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March 19, 2010

Water While Traveling: What You Need to Know to Stay Healthy

By WorldNomads

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Editor's Note: Thanks to Chris Cranshaw, founder of Hydropal, for providing this information. Chris is a seasoned traveler who has been working to help the environment and provide safe drinking water for 15 years.

Water is something most of us take for granted until we step on a plane and head out into the world. Then we suddenly realize that this precious liquid so necessary to sustain life can also cause serious ill health and even worse.

Nothing ruins a good trip like a bout of diarrhea, nausea, feeling totally exhausted, feverish, and in no mood for anything but bed! Waterborne illness is one of the leading sources of health problems for travelers, and can have serious immediate consequences and after-effects for months.

Where are you at risk?
High-risk areas include Central America, most of Africa and Asia and the Middle East. Moderate-risk areas include Eastern Europe, Russia, South Africa, Argentina, Chile, and the Caribbean. Even developed countries aren't necessarily risk-free.

Basically if you want to be safe, assume the worst and plan accordingly.

Don't use local tap water without purifying it in some way, even for brushing your teeth or washing fruits and vegetables. And don't make the mistake of using locally produced ice cubes: Freezing doesn't kill the germs!

Is bottled water the best option?
Yes and no. It's easy, sure, but it is expensive (worldwide we spend US$100 billion on bottled water a year!), has serious health issues, and huge environmental consequences.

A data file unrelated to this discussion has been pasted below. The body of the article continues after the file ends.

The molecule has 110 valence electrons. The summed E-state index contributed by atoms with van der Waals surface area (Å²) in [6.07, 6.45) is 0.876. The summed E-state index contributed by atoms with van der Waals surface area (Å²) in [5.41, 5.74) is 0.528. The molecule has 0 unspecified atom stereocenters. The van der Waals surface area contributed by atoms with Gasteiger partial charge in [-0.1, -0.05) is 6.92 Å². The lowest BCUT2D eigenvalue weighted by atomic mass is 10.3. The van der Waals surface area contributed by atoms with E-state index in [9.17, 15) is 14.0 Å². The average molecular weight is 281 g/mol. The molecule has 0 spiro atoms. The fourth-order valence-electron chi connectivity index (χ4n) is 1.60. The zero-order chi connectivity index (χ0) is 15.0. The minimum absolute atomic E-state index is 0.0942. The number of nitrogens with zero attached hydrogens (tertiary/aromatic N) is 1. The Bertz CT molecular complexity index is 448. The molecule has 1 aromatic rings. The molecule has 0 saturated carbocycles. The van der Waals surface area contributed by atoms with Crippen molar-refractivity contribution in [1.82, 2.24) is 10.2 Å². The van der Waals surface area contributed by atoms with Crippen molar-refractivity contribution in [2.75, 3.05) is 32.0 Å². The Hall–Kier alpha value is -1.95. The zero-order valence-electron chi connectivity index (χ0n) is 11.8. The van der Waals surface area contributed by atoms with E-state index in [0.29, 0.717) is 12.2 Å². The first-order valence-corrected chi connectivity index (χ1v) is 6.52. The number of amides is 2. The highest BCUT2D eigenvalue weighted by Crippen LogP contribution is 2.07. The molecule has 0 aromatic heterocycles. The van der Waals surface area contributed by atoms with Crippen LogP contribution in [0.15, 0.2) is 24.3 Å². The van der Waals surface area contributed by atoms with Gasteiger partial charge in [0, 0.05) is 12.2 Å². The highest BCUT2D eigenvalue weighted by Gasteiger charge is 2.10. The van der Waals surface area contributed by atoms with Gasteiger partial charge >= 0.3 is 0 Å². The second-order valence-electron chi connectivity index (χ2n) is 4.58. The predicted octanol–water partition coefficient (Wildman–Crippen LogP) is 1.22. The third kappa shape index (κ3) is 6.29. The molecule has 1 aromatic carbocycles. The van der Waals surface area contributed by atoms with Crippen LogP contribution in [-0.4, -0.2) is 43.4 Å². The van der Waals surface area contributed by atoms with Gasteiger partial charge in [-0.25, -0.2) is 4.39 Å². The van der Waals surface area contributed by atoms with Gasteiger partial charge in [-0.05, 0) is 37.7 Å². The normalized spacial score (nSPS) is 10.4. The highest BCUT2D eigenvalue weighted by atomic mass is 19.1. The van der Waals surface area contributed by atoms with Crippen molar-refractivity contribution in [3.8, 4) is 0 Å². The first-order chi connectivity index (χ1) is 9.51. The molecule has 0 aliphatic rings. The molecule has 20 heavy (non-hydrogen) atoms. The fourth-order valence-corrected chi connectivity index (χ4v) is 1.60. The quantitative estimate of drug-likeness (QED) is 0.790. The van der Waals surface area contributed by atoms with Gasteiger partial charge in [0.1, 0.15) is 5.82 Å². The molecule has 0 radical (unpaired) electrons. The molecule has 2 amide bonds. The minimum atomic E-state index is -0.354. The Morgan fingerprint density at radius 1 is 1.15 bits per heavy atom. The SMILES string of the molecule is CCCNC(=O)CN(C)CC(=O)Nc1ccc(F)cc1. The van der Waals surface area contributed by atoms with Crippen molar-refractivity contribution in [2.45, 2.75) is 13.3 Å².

Anyone who has travelled will be well aware of the huge problem of plastic bottles littering the countryside and turning pristine bush and beaches into rubbish tips.

Using just four bottles a day, a single traveler is likely to throw away over 50 bottles in just a couple of weeks—not a nice legacy to leave your host country.

The fact is that worldwide, almost 90 percent of plastic water bottles are not recycled and end up in landfills or worse. And once they're out there, they stick around affecting habitats of all kinds and killing an alarming number of fish, dolphins, birds, and other wildlife.

Then there's the huge carbon footprint, the toxicity issues, and various other long-term environmental time bombs...

So what are the options?
If you can plan to avoid bottled water in your travels, you'll be doing everyone a favor. Here are some other options that are all cost effective, healthy, and environmentally friendly.


For more information
Hyrdopal: A water bottle with a carbon filter in the lid, costs $20-$40 depending on the level of filtration required. The bottles lasts for years, the filters for hundreds of refills.

Plastic bottles:

Water quality globally:

Read more stories from to help keep you traveling safely. provides travel insurance and travel safety services to residents in over 150 countries, making it an essential part of every adventurous traveler's journey.

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Related Topics: Africa Travel · Asia Travel · Central America Travel · South America Travel · Travel Tips


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